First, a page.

Crazy in Alabama (1999)


By Anne Daugherty, rating: 5.0

Crazy in Alabama concerns two concurrent stories, which take place in small town Alabama in the mid ‘60s. One centers on the inhumanity and injustice of segregation, while the other tells of a woman following her dream, even though it means killing her husband and deserting her children to do so. Sure, both stories reveal craziness in Alabama, but they pull focus from each other. It’s difficult to be seriously caught up in the atrocity of segregation, when the “insane movie star” plot is so prominent. The stories come together through a lad called Peejoe, who acts as the narrator. When the story opens, Peejoe’s Aunt Lucille unceremoniously deposits her seven children at her mother’s house and drives off to California with the head of her husband in a Tupperware container on the backseat.

Why is Lucille crazy? A life of dangerous boredom has driven her to not only kill her husband, but also to decapitate him — it’s Helen Cixous’s “castration and decapitation theory” run amok. But where feminist theorist Cixous argues than a man’s power is threatened, he strikes out at something weaker than himself, often his wife, in Crazy in Alabama it’s the wife who is so enraged by her lack of power that she strikes out — literally decapitating her husband. In this sense, the film might be considered a feminist manifesto. But there’s a flippancy here that is uncomfortable. Rather than giving voice to female resistance to oppression, or even female creativity, Lucille comes off as an angry lunatic, bound for Hollywood to seek fame and fortune in the movies.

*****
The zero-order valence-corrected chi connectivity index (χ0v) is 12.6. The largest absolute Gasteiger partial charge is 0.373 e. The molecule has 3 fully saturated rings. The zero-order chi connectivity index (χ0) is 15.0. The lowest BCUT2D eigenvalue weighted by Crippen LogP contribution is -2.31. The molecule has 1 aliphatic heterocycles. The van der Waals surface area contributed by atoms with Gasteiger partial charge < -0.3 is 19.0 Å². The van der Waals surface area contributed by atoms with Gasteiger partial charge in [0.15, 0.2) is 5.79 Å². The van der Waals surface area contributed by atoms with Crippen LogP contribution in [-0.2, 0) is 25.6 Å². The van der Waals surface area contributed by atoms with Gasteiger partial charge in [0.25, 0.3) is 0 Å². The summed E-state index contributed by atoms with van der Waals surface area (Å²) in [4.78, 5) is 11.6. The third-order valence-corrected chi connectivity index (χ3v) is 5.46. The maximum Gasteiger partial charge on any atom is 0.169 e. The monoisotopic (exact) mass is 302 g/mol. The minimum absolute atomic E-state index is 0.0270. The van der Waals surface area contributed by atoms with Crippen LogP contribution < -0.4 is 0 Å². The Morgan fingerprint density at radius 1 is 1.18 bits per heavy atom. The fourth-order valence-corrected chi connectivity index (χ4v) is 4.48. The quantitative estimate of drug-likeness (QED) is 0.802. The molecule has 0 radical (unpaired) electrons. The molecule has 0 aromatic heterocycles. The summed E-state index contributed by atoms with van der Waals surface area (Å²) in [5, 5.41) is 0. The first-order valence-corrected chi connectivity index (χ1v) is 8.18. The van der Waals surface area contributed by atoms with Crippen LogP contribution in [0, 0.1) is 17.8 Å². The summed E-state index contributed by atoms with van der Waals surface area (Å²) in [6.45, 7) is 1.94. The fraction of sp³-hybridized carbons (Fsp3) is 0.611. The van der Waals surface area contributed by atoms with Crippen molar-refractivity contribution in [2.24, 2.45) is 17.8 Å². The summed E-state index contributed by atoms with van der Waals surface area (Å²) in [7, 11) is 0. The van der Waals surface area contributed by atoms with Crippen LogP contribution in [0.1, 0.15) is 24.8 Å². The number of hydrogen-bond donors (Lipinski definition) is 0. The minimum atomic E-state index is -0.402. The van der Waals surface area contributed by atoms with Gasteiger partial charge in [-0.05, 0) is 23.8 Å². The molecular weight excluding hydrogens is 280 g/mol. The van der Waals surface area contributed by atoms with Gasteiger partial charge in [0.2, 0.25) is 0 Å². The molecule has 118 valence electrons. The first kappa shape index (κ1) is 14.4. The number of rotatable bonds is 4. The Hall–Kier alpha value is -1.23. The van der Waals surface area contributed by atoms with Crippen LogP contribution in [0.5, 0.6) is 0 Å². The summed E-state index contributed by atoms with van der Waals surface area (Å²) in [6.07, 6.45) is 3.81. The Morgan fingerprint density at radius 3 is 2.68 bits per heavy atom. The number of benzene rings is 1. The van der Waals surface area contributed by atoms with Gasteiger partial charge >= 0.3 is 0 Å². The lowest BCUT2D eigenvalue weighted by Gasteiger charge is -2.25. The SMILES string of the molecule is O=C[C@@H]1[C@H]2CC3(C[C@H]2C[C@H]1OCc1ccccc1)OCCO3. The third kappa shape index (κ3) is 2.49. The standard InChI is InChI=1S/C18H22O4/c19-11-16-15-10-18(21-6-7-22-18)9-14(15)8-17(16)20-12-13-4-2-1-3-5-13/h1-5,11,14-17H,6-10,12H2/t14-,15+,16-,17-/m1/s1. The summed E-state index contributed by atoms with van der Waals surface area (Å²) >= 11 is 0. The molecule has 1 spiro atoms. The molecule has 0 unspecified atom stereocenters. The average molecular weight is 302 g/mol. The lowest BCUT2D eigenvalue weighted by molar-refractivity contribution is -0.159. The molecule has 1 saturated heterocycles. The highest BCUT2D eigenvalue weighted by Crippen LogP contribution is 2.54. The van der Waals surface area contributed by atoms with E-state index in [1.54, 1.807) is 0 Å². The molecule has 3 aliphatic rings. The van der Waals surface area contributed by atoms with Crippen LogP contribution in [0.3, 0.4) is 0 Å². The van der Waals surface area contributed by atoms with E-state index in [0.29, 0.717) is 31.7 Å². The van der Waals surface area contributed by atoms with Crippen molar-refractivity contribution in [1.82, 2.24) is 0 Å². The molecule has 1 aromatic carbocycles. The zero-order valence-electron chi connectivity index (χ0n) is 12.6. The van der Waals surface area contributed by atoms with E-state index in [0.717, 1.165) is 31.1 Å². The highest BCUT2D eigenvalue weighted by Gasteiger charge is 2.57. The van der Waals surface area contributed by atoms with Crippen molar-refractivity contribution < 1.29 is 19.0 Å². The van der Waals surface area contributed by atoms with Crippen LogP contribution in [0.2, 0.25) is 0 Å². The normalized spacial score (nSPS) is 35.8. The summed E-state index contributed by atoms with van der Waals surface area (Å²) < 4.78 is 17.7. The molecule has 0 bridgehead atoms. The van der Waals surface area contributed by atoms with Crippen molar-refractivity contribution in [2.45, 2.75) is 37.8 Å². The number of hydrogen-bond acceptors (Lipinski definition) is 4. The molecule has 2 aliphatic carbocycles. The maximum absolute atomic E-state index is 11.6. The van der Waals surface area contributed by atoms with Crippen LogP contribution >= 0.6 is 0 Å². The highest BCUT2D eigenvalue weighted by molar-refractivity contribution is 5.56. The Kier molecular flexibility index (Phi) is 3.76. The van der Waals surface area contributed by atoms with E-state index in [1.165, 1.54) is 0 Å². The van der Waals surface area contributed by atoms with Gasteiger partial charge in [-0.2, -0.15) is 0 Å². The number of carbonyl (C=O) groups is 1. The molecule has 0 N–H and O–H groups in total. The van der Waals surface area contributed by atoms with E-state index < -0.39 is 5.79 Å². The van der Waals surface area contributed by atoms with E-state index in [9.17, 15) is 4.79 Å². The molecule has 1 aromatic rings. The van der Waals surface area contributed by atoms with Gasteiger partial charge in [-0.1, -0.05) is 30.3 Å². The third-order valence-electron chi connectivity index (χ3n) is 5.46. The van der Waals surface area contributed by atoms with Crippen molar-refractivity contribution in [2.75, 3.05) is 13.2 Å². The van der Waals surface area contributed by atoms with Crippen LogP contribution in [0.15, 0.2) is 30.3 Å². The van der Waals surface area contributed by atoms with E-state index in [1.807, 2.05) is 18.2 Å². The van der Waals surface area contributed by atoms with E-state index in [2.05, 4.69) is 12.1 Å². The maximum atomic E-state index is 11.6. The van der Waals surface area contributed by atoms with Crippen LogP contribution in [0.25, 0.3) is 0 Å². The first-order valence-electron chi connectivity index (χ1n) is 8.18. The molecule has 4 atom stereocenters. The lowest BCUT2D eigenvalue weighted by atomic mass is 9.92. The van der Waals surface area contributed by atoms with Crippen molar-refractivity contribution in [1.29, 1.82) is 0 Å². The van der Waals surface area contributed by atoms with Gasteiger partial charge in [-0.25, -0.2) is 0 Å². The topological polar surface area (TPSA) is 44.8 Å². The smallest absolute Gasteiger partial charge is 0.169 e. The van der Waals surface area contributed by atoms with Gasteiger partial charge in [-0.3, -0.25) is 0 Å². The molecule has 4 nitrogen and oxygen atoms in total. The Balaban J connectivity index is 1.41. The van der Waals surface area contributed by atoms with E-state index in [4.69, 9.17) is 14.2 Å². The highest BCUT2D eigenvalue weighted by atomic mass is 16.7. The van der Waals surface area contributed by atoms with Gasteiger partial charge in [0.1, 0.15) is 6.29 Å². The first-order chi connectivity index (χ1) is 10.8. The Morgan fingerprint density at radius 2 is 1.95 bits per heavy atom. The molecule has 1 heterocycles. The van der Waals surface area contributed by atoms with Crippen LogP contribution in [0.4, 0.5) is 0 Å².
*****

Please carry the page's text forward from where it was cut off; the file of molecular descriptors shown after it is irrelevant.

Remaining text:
Peejoe shakes his head in admiration at Aunt Lucille, as if her insanity is inspired. But it is the second story that more closely involves Peejoe; a story of a different kind of craziness, and one he’s less impressed by. Call it apartheid, call it segregation, Peejoe calls it unfair. Whatever you call it, it becomes Peejoe’s problem when a black youth named Taylor, tries to swim in the town pool, only to be killed by the local sheriff. The pool is full at the time, but Peejoe is the only witness willing to come forward. These two stories parallel each other at first, but gradually their lines converge. Lucille is caught and brought home to face justice. The Sheriff offers Peejoe a trade-off: leniency for Aunt Lucille if he will hold his peace about Taylor’s death.

While the movie as a whole lacks dramatic thrust, I certainly enjoyed individual performances in Crazy in Alabama. Lucas Black plays Peejoe with an intensity only youth and innocence can muster. And the film really comes to life with the comic antics of Rod Steiger, who appears at the end of the film as the judge. However, by the time this yarn winds its way to court, most viewers will give up taking the movie seriously at all, and Steiger’s idiosyncrasies are the final straw. He is captured in many ridiculous moods and poses, which throws credibility to the wind, but makes for much entertainment. And I did chuckle when Sheriff Doggett, played stoically by Meat Loaf, opens the freezer lid to discover the body of Lucille’s husband. It was rather reminiscent of a scene in The Rocky Horror Picture Show, except Meat Loaf is on the other side of the ice.

Crazy in Alabama is not a great film. The issues at hand — the oppression of women and African-Americans are momentous, yet the comic relief of Steiger as pompous white judge is the most memorable scene. As a serious film, Crazy in Alabama doesn’t work. As comedy it has a long way to go, too. It lives somewhere in the never-never, in a category reserved for films where husbands direct and wives star, no matter what the cost.

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